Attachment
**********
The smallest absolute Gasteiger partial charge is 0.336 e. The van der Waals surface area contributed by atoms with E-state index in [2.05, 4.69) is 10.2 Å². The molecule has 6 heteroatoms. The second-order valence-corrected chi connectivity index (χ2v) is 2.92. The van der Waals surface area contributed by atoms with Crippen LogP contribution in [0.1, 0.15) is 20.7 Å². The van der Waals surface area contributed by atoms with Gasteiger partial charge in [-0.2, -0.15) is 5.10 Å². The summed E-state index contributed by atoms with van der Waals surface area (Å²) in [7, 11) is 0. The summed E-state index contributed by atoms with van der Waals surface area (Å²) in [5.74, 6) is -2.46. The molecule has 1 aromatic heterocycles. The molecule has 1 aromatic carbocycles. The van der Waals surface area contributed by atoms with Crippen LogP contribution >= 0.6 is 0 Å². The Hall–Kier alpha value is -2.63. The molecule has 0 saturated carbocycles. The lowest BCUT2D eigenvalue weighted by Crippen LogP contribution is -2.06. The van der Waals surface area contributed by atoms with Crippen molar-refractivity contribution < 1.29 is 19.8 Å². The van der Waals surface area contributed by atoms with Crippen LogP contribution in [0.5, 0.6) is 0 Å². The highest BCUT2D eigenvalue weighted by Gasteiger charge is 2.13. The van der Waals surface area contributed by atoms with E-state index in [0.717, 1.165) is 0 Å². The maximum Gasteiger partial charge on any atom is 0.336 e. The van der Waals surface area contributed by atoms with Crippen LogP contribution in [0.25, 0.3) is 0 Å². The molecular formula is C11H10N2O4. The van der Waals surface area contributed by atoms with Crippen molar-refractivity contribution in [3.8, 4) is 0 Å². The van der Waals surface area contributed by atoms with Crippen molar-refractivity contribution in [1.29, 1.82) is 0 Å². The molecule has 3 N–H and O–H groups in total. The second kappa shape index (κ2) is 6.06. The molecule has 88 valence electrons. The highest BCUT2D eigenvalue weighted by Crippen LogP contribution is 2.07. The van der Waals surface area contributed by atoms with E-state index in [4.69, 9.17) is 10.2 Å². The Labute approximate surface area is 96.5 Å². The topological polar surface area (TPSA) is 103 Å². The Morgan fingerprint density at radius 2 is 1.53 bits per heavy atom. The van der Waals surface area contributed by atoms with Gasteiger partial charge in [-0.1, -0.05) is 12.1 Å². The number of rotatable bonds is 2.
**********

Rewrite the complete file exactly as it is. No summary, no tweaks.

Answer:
The smallest absolute Gasteiger partial charge is 0.336 e. The van der Waals surface area contributed by atoms with E-state index in [2.05, 4.69) is 10.2 Å². The molecule has 6 heteroatoms. The second-order valence-corrected chi connectivity index (χ2v) is 2.92. The van der Waals surface area contributed by atoms with Crippen LogP contribution in [0.1, 0.15) is 20.7 Å². The van der Waals surface area contributed by atoms with Gasteiger partial charge in [-0.2, -0.15) is 5.10 Å². The summed E-state index contributed by atoms with van der Waals surface area (Å²) in [7, 11) is 0. The summed E-state index contributed by atoms with van der Waals surface area (Å²) in [5.74, 6) is -2.46. The molecule has 1 aromatic heterocycles. The molecule has 1 aromatic carbocycles. The van der Waals surface area contributed by atoms with Crippen LogP contribution >= 0.6 is 0 Å². The Hall–Kier alpha value is -2.63. The molecule has 0 saturated carbocycles. The lowest BCUT2D eigenvalue weighted by Crippen LogP contribution is -2.06. The van der Waals surface area contributed by atoms with Crippen molar-refractivity contribution < 1.29 is 19.8 Å². The van der Waals surface area contributed by atoms with Crippen LogP contribution in [0.5, 0.6) is 0 Å². The highest BCUT2D eigenvalue weighted by Gasteiger charge is 2.13. The van der Waals surface area contributed by atoms with E-state index in [0.717, 1.165) is 0 Å². The maximum Gasteiger partial charge on any atom is 0.336 e. The van der Waals surface area contributed by atoms with Crippen LogP contribution in [0.25, 0.3) is 0 Å². The molecular formula is C11H10N2O4. The van der Waals surface area contributed by atoms with Crippen molar-refractivity contribution in [3.8, 4) is 0 Å². The van der Waals surface area contributed by atoms with Crippen molar-refractivity contribution in [1.29, 1.82) is 0 Å². The molecule has 3 N–H and O–H groups in total. The second kappa shape index (κ2) is 6.06. The molecule has 88 valence electrons. The highest BCUT2D eigenvalue weighted by Crippen LogP contribution is 2.07. The van der Waals surface area contributed by atoms with E-state index in [4.69, 9.17) is 10.2 Å². The Labute approximate surface area is 96.5 Å². The topological polar surface area (TPSA) is 103 Å². The Morgan fingerprint density at radius 2 is 1.53 bits per heavy atom. The van der Waals surface area contributed by atoms with Gasteiger partial charge in [-0.1, -0.05) is 12.1 Å². The number of rotatable bonds is 2.